Left Ventricle Volume

Purpose

Automate standard left ventricle volumetric measurements

Tag(s)

#LV Functional Assessment

Panel

Cardiac

TOUCH-AI ID

TAI-04180010

Originator

Carlo De Cecco

Panel Chair

Carlo De Cecco

Panel Reviewers

Cardiac Panel

License

Creative Commons 4.0

Status Public Commenting

Clinical Implementation


Value Proposition

The measurement of left ventricular (LV) function is a well-established clinical parameter that has fundamental diagnostic, therapeutic, and prognostic implications. Cardiac CT angiography (CCTA) and cardiac magnetic resonance (CMR) allow for accurate LV morphological and functional assessment. Automated LV function quantification would save the interpreting physician time by eliminating manual measurements, preventing detection errors, and providing structured quantitative data, which could then be used in later studies or risk-stratification schemes.

Narrative(s)

All patients undergoing CCTA or CMR examinations should have automated quantification of LV function if data are available, which may then be automatically populated into the radiology report or a report supplement.

Workflow Description

A patient receives ECG-synchronized CCTA of the heart. An algorithm retrieves the imaging data set and may ingest other electronic medical records (EMR) data such as age, sex, and body surface area (BSA). The algorithm calculates the absolute LV end-diastolic volume (EDV), end-systolic volume (ESV), ejection fraction (EF), cardiac output (CO), and myocardial mass. With BSA, the algorithm computes indexed LV EDV, LV ESV, and myocardial mass. The algorithm returns all measurements to the radiologist. Absolute and indexed EDV, ESV, EF, CO, and myocardial mass may automatically populate the report, possibly within a supplement containing other quantitative data.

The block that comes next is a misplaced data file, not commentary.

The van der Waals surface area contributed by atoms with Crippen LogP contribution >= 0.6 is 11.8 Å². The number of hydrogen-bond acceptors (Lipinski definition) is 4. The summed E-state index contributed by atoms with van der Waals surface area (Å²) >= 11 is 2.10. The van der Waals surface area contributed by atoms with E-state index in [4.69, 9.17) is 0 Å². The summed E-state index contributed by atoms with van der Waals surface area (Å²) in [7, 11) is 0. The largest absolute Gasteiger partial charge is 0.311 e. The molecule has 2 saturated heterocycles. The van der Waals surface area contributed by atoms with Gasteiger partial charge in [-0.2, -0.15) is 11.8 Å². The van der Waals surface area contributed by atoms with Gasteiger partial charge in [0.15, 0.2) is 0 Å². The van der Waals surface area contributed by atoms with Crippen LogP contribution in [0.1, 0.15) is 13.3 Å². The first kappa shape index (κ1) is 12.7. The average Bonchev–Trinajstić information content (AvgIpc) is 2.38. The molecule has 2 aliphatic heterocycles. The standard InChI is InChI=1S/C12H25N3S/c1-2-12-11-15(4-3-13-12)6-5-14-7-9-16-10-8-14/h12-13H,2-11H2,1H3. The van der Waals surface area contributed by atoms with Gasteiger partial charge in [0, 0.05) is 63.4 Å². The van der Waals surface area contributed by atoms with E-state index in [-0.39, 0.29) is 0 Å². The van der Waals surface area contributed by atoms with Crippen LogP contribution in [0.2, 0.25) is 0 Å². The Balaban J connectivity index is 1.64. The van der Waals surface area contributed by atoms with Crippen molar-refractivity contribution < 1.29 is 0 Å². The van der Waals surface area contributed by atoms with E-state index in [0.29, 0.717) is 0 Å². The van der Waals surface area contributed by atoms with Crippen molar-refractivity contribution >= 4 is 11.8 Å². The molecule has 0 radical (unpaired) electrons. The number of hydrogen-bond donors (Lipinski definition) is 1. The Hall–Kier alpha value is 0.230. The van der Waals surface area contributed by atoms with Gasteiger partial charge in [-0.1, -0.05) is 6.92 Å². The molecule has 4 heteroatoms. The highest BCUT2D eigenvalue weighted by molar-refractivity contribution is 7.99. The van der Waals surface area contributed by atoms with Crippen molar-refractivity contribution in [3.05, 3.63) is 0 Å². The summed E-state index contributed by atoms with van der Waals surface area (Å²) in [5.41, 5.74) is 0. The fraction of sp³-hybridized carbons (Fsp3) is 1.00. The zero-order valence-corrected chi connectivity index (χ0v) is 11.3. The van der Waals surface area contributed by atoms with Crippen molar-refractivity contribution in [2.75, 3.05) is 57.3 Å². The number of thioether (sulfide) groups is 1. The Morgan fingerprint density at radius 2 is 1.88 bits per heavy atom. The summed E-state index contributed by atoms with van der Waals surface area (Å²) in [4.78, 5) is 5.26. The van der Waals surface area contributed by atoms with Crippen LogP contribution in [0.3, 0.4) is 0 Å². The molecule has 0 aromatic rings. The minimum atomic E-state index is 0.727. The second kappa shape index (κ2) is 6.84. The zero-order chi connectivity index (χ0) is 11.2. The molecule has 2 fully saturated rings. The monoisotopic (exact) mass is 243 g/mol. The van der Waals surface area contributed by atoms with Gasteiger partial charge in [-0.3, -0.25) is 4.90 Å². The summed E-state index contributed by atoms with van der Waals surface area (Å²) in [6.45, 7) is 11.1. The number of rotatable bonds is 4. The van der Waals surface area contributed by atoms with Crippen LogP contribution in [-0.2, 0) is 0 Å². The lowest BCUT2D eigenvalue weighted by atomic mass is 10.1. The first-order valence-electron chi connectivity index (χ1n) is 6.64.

Considerations for Dataset Development


Procedures(s): ECG-synchronized cardiac CT

 

View(s): CCTA: Any volumetric imaging data set

 

Sex at Birth: {Male, Female}

 

Age: [15,90]

 

Body Surface Area: varied

 

Heart Abnormalities: {Congenital heart disease, ventricular septal defects, congenital heart disease repair, mitral valve replacements}

 

Contrast Material: {Contrast-enhanced (CCTA), noncontrast enhanced applications}

Technical Specifications


Inputs

DICOM Study

Procedure

ECG-synchronized cardiac CT

Views

CCTA: Any volumetric imaging data set

Data Type

DICOM

Modality

CT

Body Region

Chest

Anatomic Focus

Heart

 

Primary Outputs

End Diastolic Volume

RadElement ID

RDE218

Definition

Measure LV end-diastolic volume

Data Type

Numeric

Value Set

[0,200]

Units

mL

 

End Systolic Volume

RadElement ID

RDE219

Definition

Measure LV end-systolic volume

Data Type

Numeric

Value Set

[0,200]

Units

mL

 

Ejection Fraction

RadElement ID

RDE220

Definition

LV ejection fraction, calculated dividing stroke volume by the end-diastolic volume (%). The stroke volume is calculated subtracting LV ESV from LV EDV (EDV-ESV)

Data Type

Numeric

Value Set

[0,1]

Units

%

 

Indexed End Diastolic Volume

RadElement ID

RDE221

Definition

LV end-diastolic volume indexed to body surface area (mL/m2)

Data Type

Numeric

Value Set

[0,100]

Units

mL/m2

 

Indexed End Systolic Volume

RadElement ID

RDE222

Definition

LV end-systolic volume indexed to body surface area (mL/m2)

Data Type

Numeric

Value Set

[0,100]

Units

mL/m2

Public Commenting


Use cases are meant to be a primary vehicle for distributing clinical information to the developer community. They pinpoint precise scenarios within radiology workflows where potential automation could add noticeable value and establish standards for interpreting and passing corresponding common data elements. Implementing effective standards requires the perspective from all stakeholders. So to that end, we encourage your feedback on use cases.

To submit comments, please email DSIUseCases@acr.org with the use case title(s) and relevant comments by January 1, 2019. If more convenient, you may also download this use case and comment directly on the PDF. Just attach the PDF copy on the email.